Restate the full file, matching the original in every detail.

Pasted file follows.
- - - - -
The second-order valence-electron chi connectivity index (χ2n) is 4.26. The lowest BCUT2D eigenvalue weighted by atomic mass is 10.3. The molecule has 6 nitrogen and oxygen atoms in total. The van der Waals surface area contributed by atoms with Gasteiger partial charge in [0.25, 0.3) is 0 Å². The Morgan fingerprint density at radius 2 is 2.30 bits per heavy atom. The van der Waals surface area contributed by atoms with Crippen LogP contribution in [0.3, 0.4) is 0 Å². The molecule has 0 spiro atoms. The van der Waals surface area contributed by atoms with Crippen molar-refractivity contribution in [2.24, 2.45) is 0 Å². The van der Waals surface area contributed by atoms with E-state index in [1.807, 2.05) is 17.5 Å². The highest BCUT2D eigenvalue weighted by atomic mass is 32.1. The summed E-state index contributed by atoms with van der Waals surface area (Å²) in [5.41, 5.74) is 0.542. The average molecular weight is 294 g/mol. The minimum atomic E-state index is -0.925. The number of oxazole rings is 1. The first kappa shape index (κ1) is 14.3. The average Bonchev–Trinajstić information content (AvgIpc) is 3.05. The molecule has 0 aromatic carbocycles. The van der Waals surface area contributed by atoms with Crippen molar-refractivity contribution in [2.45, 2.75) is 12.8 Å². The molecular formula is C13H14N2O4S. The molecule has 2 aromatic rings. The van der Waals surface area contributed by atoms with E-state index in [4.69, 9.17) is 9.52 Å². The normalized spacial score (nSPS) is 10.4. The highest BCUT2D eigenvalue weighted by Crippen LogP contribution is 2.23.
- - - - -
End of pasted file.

The second-order valence-electron chi connectivity index (χ2n) is 4.26. The lowest BCUT2D eigenvalue weighted by atomic mass is 10.3. The molecule has 6 nitrogen and oxygen atoms in total. The van der Waals surface area contributed by atoms with Gasteiger partial charge in [0.25, 0.3) is 0 Å². The Morgan fingerprint density at radius 2 is 2.30 bits per heavy atom. The van der Waals surface area contributed by atoms with Crippen LogP contribution in [0.3, 0.4) is 0 Å². The molecule has 0 spiro atoms. The van der Waals surface area contributed by atoms with Crippen molar-refractivity contribution in [2.24, 2.45) is 0 Å². The van der Waals surface area contributed by atoms with E-state index in [1.807, 2.05) is 17.5 Å². The highest BCUT2D eigenvalue weighted by atomic mass is 32.1. The summed E-state index contributed by atoms with van der Waals surface area (Å²) in [5.41, 5.74) is 0.542. The average molecular weight is 294 g/mol. The minimum atomic E-state index is -0.925. The number of oxazole rings is 1. The first kappa shape index (κ1) is 14.3. The average Bonchev–Trinajstić information content (AvgIpc) is 3.05. The molecule has 0 aromatic carbocycles. The van der Waals surface area contributed by atoms with Crippen molar-refractivity contribution in [2.45, 2.75) is 12.8 Å². The molecular formula is C13H14N2O4S. The molecule has 2 aromatic rings. The van der Waals surface area contributed by atoms with E-state index in [4.69, 9.17) is 9.52 Å². The normalized spacial score (nSPS) is 10.4. The highest BCUT2D eigenvalue weighted by Crippen LogP contribution is 2.23.